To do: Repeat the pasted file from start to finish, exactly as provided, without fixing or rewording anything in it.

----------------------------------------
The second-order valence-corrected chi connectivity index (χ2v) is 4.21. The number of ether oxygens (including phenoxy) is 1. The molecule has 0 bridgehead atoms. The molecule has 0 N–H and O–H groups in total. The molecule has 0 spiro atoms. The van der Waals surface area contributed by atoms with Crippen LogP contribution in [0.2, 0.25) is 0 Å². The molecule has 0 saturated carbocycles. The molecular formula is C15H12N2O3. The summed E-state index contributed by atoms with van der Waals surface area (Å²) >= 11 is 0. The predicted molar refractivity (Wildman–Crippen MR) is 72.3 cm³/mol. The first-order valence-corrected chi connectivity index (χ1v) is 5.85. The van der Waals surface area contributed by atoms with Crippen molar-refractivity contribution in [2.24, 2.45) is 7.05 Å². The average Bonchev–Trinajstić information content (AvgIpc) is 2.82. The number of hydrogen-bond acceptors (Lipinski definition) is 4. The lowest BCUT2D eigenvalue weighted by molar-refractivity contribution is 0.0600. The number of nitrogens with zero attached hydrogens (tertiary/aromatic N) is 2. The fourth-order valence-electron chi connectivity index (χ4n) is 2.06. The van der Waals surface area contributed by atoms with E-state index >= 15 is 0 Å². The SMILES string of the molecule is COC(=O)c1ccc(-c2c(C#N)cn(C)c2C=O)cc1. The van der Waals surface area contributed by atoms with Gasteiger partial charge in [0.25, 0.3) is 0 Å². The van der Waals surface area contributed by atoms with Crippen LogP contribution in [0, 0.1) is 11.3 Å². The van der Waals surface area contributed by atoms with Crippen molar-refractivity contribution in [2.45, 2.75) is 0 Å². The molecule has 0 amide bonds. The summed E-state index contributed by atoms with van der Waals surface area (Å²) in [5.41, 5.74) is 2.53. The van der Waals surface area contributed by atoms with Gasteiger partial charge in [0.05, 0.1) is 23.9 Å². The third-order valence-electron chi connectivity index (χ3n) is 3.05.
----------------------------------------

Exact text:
The second-order valence-corrected chi connectivity index (χ2v) is 4.21. The number of ether oxygens (including phenoxy) is 1. The molecule has 0 bridgehead atoms. The molecule has 0 N–H and O–H groups in total. The molecule has 0 spiro atoms. The van der Waals surface area contributed by atoms with Crippen LogP contribution in [0.2, 0.25) is 0 Å². The molecule has 0 saturated carbocycles. The molecular formula is C15H12N2O3. The summed E-state index contributed by atoms with van der Waals surface area (Å²) >= 11 is 0. The predicted molar refractivity (Wildman–Crippen MR) is 72.3 cm³/mol. The first-order valence-corrected chi connectivity index (χ1v) is 5.85. The van der Waals surface area contributed by atoms with Crippen molar-refractivity contribution in [2.24, 2.45) is 7.05 Å². The average Bonchev–Trinajstić information content (AvgIpc) is 2.82. The number of hydrogen-bond acceptors (Lipinski definition) is 4. The lowest BCUT2D eigenvalue weighted by molar-refractivity contribution is 0.0600. The number of nitrogens with zero attached hydrogens (tertiary/aromatic N) is 2. The fourth-order valence-electron chi connectivity index (χ4n) is 2.06. The van der Waals surface area contributed by atoms with E-state index >= 15 is 0 Å². The SMILES string of the molecule is COC(=O)c1ccc(-c2c(C#N)cn(C)c2C=O)cc1. The van der Waals surface area contributed by atoms with Gasteiger partial charge in [0.25, 0.3) is 0 Å². The van der Waals surface area contributed by atoms with Crippen LogP contribution in [0, 0.1) is 11.3 Å². The van der Waals surface area contributed by atoms with Crippen molar-refractivity contribution in [2.45, 2.75) is 0 Å². The molecule has 0 amide bonds. The summed E-state index contributed by atoms with van der Waals surface area (Å²) in [5.41, 5.74) is 2.53. The van der Waals surface area contributed by atoms with Gasteiger partial charge in [0.05, 0.1) is 23.9 Å². The third-order valence-electron chi connectivity index (χ3n) is 3.05.